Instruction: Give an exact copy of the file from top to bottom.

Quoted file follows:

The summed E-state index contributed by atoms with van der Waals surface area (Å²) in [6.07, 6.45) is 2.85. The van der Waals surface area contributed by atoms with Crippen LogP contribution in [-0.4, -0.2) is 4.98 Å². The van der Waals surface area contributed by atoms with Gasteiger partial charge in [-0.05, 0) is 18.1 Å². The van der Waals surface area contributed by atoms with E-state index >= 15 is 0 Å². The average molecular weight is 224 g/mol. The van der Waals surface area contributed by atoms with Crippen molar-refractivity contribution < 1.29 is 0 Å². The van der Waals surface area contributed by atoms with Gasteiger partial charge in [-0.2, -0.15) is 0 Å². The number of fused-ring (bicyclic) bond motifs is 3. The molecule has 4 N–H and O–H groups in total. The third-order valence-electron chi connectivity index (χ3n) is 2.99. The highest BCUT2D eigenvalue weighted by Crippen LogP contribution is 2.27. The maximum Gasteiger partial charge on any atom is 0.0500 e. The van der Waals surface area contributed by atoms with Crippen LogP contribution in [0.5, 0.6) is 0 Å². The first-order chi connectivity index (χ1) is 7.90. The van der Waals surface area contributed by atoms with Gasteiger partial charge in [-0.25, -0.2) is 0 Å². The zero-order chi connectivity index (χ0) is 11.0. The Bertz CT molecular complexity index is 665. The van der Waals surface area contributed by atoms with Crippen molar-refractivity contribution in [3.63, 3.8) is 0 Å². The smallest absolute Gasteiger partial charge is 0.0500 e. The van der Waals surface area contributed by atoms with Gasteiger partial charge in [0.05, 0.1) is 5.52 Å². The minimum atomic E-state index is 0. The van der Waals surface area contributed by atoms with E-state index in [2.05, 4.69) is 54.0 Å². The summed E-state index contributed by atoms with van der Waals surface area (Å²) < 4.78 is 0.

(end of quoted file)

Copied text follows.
The summed E-state index contributed by atoms with van der Waals surface area (Å²) in [6.07, 6.45) is 2.85. The van der Waals surface area contributed by atoms with Crippen LogP contribution in [-0.4, -0.2) is 4.98 Å². The van der Waals surface area contributed by atoms with Gasteiger partial charge in [-0.05, 0) is 18.1 Å². The van der Waals surface area contributed by atoms with E-state index >= 15 is 0 Å². The average molecular weight is 224 g/mol. The van der Waals surface area contributed by atoms with Crippen molar-refractivity contribution < 1.29 is 0 Å². The van der Waals surface area contributed by atoms with Gasteiger partial charge in [-0.2, -0.15) is 0 Å². The number of fused-ring (bicyclic) bond motifs is 3. The molecule has 4 N–H and O–H groups in total. The third-order valence-electron chi connectivity index (χ3n) is 2.99. The highest BCUT2D eigenvalue weighted by Crippen LogP contribution is 2.27. The maximum Gasteiger partial charge on any atom is 0.0500 e. The van der Waals surface area contributed by atoms with Crippen LogP contribution in [0.5, 0.6) is 0 Å². The first-order chi connectivity index (χ1) is 7.90. The van der Waals surface area contributed by atoms with Gasteiger partial charge in [-0.25, -0.2) is 0 Å². The zero-order chi connectivity index (χ0) is 11.0. The Bertz CT molecular complexity index is 665. The van der Waals surface area contributed by atoms with Crippen molar-refractivity contribution in [3.63, 3.8) is 0 Å². The smallest absolute Gasteiger partial charge is 0.0500 e. The van der Waals surface area contributed by atoms with Gasteiger partial charge in [0.05, 0.1) is 5.52 Å². The minimum atomic E-state index is 0. The van der Waals surface area contributed by atoms with E-state index in [2.05, 4.69) is 54.0 Å². The summed E-state index contributed by atoms with van der Waals surface area (Å²) < 4.78 is 0.